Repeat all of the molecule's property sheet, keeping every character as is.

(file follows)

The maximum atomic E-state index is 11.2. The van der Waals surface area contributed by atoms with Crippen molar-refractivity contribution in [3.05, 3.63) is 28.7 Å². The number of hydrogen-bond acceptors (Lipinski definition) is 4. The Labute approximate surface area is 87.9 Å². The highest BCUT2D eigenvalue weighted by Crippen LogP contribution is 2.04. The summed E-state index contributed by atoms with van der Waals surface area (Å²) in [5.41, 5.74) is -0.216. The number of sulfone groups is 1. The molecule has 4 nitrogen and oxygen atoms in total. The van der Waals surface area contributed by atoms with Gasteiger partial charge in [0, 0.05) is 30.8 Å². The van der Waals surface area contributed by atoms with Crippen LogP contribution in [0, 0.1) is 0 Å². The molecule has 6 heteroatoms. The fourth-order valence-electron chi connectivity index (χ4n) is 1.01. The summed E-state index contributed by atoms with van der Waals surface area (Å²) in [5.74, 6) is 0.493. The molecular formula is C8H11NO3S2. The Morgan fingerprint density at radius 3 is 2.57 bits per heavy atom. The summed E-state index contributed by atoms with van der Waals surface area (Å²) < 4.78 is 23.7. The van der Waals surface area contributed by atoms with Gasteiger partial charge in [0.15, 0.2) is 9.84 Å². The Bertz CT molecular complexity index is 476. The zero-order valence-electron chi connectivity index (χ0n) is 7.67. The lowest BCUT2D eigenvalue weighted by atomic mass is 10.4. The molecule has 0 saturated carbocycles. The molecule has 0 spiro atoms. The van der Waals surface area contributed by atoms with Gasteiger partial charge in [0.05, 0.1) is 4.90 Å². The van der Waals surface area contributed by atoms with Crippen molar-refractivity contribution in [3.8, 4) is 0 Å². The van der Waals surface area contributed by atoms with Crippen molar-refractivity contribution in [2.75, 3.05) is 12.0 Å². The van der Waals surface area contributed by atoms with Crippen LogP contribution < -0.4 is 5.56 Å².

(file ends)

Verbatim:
The maximum atomic E-state index is 11.2. The van der Waals surface area contributed by atoms with Crippen molar-refractivity contribution in [3.05, 3.63) is 28.7 Å². The number of hydrogen-bond acceptors (Lipinski definition) is 4. The Labute approximate surface area is 87.9 Å². The highest BCUT2D eigenvalue weighted by Crippen LogP contribution is 2.04. The summed E-state index contributed by atoms with van der Waals surface area (Å²) in [5.41, 5.74) is -0.216. The number of sulfone groups is 1. The molecule has 4 nitrogen and oxygen atoms in total. The van der Waals surface area contributed by atoms with Gasteiger partial charge in [0, 0.05) is 30.8 Å². The van der Waals surface area contributed by atoms with Crippen LogP contribution in [0, 0.1) is 0 Å². The molecule has 6 heteroatoms. The fourth-order valence-electron chi connectivity index (χ4n) is 1.01. The summed E-state index contributed by atoms with van der Waals surface area (Å²) in [5.74, 6) is 0.493. The molecular formula is C8H11NO3S2. The Morgan fingerprint density at radius 3 is 2.57 bits per heavy atom. The summed E-state index contributed by atoms with van der Waals surface area (Å²) < 4.78 is 23.7. The van der Waals surface area contributed by atoms with Gasteiger partial charge in [0.15, 0.2) is 9.84 Å². The Bertz CT molecular complexity index is 476. The zero-order valence-electron chi connectivity index (χ0n) is 7.67. The lowest BCUT2D eigenvalue weighted by atomic mass is 10.4. The molecule has 0 saturated carbocycles. The molecule has 0 spiro atoms. The van der Waals surface area contributed by atoms with Gasteiger partial charge in [0.05, 0.1) is 4.90 Å². The van der Waals surface area contributed by atoms with Crippen molar-refractivity contribution in [3.8, 4) is 0 Å². The van der Waals surface area contributed by atoms with Crippen molar-refractivity contribution in [2.75, 3.05) is 12.0 Å². The van der Waals surface area contributed by atoms with Crippen LogP contribution < -0.4 is 5.56 Å².